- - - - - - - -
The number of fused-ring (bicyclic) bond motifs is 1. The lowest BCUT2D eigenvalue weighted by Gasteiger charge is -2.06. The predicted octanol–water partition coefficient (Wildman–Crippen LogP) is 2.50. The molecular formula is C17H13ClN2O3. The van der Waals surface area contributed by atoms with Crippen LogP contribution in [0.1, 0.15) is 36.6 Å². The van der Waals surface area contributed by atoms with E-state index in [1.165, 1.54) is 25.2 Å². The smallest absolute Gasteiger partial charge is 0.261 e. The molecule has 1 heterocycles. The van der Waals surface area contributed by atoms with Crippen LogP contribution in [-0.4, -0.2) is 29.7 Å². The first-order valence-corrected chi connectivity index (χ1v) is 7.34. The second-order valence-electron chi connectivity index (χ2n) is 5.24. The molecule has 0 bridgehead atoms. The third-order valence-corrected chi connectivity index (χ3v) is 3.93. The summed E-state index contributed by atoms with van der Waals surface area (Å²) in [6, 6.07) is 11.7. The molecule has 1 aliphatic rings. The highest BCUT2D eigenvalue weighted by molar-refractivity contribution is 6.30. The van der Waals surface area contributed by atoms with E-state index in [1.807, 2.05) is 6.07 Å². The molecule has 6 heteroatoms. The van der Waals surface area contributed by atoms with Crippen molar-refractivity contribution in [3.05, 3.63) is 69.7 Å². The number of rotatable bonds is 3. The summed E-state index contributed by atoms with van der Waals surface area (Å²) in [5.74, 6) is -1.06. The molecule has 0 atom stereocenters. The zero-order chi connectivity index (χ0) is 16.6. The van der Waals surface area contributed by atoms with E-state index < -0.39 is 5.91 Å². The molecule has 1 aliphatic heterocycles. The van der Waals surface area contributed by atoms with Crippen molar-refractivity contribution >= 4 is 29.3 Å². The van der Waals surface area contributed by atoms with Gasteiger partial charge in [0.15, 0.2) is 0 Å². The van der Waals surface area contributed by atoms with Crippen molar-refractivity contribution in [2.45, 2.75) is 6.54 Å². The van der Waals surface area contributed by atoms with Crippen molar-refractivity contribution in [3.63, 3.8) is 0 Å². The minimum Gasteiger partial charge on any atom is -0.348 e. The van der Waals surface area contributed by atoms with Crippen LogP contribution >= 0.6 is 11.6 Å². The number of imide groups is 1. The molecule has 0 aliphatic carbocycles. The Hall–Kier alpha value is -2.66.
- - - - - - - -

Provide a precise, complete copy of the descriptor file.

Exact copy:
The number of fused-ring (bicyclic) bond motifs is 1. The lowest BCUT2D eigenvalue weighted by Gasteiger charge is -2.06. The predicted octanol–water partition coefficient (Wildman–Crippen LogP) is 2.50. The molecular formula is C17H13ClN2O3. The van der Waals surface area contributed by atoms with Crippen LogP contribution in [0.1, 0.15) is 36.6 Å². The van der Waals surface area contributed by atoms with E-state index in [1.165, 1.54) is 25.2 Å². The smallest absolute Gasteiger partial charge is 0.261 e. The molecule has 1 heterocycles. The van der Waals surface area contributed by atoms with Crippen LogP contribution in [-0.4, -0.2) is 29.7 Å². The first-order valence-corrected chi connectivity index (χ1v) is 7.34. The second-order valence-electron chi connectivity index (χ2n) is 5.24. The molecule has 0 bridgehead atoms. The third-order valence-corrected chi connectivity index (χ3v) is 3.93. The summed E-state index contributed by atoms with van der Waals surface area (Å²) in [6, 6.07) is 11.7. The molecule has 1 aliphatic rings. The highest BCUT2D eigenvalue weighted by molar-refractivity contribution is 6.30. The van der Waals surface area contributed by atoms with E-state index in [1.807, 2.05) is 6.07 Å². The molecule has 6 heteroatoms. The van der Waals surface area contributed by atoms with Crippen molar-refractivity contribution in [3.05, 3.63) is 69.7 Å². The number of rotatable bonds is 3. The summed E-state index contributed by atoms with van der Waals surface area (Å²) in [5.74, 6) is -1.06. The molecule has 0 atom stereocenters. The zero-order chi connectivity index (χ0) is 16.6. The van der Waals surface area contributed by atoms with E-state index < -0.39 is 5.91 Å². The molecule has 1 aliphatic heterocycles. The van der Waals surface area contributed by atoms with Crippen molar-refractivity contribution >= 4 is 29.3 Å². The van der Waals surface area contributed by atoms with Gasteiger partial charge in [0.15, 0.2) is 0 Å². The van der Waals surface area contributed by atoms with Crippen molar-refractivity contribution in [2.45, 2.75) is 6.54 Å². The van der Waals surface area contributed by atoms with Crippen molar-refractivity contribution in [3.63, 3.8) is 0 Å². The minimum Gasteiger partial charge on any atom is -0.348 e. The van der Waals surface area contributed by atoms with Crippen LogP contribution >= 0.6 is 11.6 Å². The number of imide groups is 1. The molecule has 0 aliphatic carbocycles. The Hall–Kier alpha value is -2.66.